MEN in Tottenham are more likely to die from prostrate cancer than in any other area of the country, a report has revealed.

Out of England's 529 parliamentary constituencies, Tottenham has been named as the place where the disease is claiming the most victims.

Figures show that men in Tottenham are almost five times more likely to die of prostate cancer than men in South East Cambridgeshire, which has the fewest deaths.

The area is 131 per cent above the national average and of every 100,000 men, 57 will die.

Cancer charities said the figures were "appalling" and attacked the NHS for not addressing the gap in health inequality.

David Smith, of the patient-led Prostate Cancer Support Federation, said: "All men with prostate cancer should benefit from better services, yet these figures suggest that the inequalities in prostate cancer are getting worse.

"There can be no excuse for services in some areas of the country to be performing so much worse than in others. This situation cannot be allowed to continue."

An earlier report published by the Prostate Cancer Charter for Action found that areas of the country that had failed to implement recommended guidance had a mortality rate four per cent higher than in areas that had followed it.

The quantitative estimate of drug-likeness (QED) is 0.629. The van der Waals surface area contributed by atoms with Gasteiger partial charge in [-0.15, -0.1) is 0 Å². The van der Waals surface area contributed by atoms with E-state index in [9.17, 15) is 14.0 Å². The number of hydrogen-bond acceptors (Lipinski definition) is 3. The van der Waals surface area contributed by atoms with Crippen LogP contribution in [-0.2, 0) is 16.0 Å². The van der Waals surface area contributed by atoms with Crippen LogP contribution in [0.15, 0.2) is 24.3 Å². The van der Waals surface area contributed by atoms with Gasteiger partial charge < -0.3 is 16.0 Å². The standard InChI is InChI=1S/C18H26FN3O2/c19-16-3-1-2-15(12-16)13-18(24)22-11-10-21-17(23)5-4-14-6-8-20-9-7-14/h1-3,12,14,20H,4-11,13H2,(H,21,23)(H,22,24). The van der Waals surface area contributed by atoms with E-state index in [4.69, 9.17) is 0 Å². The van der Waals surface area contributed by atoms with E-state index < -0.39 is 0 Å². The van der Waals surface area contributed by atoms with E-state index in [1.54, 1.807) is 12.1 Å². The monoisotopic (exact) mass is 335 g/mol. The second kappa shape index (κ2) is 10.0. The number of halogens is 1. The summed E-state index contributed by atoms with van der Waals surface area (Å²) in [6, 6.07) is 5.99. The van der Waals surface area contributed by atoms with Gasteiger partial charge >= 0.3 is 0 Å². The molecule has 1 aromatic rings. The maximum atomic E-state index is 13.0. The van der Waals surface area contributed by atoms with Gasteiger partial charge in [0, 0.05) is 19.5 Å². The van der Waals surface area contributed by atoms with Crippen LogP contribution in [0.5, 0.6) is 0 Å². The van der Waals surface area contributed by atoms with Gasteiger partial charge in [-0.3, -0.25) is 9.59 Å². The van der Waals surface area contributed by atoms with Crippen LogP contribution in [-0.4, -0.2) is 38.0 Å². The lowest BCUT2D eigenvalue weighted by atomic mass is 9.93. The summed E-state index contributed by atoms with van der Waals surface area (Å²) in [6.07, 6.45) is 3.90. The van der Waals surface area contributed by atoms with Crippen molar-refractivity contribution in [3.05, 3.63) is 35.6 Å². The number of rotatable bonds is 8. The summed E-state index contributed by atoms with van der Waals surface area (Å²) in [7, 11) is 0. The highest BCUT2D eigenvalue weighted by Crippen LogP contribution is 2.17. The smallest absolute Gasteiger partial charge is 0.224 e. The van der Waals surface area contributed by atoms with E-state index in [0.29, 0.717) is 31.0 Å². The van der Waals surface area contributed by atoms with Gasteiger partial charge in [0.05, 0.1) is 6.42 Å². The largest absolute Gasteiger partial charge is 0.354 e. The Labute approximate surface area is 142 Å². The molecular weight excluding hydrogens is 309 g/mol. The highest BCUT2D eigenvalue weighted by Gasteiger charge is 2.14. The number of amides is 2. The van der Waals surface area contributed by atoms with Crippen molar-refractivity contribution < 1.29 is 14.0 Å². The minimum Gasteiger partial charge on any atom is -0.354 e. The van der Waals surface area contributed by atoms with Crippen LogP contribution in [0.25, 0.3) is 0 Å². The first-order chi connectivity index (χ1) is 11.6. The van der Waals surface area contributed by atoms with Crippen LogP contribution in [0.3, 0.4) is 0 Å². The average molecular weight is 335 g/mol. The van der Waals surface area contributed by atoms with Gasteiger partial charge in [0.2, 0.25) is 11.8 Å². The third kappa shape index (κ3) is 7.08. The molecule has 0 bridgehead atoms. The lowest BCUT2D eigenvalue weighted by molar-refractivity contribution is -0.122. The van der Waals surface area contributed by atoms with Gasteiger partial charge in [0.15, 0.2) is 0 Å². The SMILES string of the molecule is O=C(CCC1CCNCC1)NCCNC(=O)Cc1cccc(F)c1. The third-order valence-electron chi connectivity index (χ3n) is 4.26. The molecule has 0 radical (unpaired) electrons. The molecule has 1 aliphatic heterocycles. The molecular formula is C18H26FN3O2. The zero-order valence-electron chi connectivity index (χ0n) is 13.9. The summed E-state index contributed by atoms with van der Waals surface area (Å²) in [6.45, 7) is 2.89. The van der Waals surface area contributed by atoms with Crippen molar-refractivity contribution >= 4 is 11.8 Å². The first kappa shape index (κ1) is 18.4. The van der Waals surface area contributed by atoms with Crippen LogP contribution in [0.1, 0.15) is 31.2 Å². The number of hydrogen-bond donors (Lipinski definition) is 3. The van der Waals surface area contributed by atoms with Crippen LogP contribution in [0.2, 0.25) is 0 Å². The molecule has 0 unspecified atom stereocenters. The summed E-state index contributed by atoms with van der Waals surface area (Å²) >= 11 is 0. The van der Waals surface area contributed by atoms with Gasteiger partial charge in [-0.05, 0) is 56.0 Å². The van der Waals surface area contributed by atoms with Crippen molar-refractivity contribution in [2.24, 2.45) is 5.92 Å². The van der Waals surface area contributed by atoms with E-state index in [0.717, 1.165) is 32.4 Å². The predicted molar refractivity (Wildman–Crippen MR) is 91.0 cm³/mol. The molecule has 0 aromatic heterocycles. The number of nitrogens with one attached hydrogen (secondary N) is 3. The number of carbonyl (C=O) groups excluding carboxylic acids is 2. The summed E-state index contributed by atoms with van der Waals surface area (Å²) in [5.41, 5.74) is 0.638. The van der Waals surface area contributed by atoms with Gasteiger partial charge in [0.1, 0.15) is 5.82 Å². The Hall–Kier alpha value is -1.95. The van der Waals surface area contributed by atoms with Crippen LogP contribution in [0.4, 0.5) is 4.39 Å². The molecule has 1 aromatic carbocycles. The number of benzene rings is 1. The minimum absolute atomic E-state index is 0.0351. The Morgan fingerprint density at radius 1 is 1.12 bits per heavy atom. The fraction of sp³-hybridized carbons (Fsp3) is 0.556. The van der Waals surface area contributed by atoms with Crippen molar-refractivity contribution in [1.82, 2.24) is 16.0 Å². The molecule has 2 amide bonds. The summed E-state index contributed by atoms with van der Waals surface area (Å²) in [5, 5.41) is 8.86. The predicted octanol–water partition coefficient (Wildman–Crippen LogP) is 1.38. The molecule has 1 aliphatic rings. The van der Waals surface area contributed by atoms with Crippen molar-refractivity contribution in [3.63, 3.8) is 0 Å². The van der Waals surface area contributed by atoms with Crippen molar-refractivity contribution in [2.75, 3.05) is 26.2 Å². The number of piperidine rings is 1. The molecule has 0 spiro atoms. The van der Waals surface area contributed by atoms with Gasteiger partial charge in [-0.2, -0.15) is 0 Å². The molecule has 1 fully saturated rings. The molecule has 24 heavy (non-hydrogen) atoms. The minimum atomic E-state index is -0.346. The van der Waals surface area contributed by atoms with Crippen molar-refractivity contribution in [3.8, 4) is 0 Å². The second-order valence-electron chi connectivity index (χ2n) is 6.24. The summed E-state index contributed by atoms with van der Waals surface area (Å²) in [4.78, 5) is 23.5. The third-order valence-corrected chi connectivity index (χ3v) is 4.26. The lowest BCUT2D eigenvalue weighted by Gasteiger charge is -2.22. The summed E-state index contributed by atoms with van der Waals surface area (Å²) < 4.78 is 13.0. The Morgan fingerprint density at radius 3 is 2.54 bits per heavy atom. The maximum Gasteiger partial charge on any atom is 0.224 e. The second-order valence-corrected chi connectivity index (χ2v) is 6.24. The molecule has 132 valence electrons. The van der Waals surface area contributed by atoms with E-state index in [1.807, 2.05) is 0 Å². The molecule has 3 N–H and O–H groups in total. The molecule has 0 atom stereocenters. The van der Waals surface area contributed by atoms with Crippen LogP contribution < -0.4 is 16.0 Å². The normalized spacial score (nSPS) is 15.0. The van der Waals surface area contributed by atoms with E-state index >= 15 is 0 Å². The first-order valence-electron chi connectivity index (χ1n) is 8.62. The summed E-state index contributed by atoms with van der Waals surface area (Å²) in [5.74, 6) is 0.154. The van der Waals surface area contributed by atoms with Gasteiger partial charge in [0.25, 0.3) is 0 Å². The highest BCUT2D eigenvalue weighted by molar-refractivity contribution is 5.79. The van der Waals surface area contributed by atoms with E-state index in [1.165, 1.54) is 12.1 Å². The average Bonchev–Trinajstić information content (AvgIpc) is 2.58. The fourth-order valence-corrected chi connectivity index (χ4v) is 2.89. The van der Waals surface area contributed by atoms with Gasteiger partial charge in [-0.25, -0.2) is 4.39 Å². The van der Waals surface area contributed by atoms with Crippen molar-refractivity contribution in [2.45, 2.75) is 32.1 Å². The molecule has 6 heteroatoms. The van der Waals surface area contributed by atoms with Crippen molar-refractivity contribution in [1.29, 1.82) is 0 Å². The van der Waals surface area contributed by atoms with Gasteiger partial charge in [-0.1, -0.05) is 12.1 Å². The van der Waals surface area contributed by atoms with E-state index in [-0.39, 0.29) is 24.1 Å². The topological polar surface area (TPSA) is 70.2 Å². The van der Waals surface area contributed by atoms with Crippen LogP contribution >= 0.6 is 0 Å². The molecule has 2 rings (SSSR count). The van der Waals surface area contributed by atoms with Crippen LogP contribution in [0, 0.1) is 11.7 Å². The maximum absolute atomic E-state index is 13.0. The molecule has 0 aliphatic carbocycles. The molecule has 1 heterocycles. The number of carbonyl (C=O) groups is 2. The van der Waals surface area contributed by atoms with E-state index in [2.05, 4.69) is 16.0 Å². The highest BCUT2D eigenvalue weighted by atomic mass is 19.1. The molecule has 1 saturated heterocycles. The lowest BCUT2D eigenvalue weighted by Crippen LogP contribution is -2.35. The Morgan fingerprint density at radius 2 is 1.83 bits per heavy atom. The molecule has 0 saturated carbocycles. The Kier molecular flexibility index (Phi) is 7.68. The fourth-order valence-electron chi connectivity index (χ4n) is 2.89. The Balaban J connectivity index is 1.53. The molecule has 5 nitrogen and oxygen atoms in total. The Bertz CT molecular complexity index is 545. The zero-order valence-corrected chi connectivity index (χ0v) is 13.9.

The charity has now called on the Government to raise awareness, ensure more men are diagnosed earlier and increase the number of specialist nurses.

Dr Frank Chinegwundoh, Prostate Cancer Charter for Action spokesperson and consultant urologist, said: "It is not enough that prostate cancer services are improving as a whole if patients face such a lottery in the care they receive.

"The failure of the NHS to implement guidance is partly responsible for these widening inequalities. We look to the Government and the NHS to ensure that this crucial guidance is implemented in full, so that the care prostate cancer patients receive is no longer left to chance."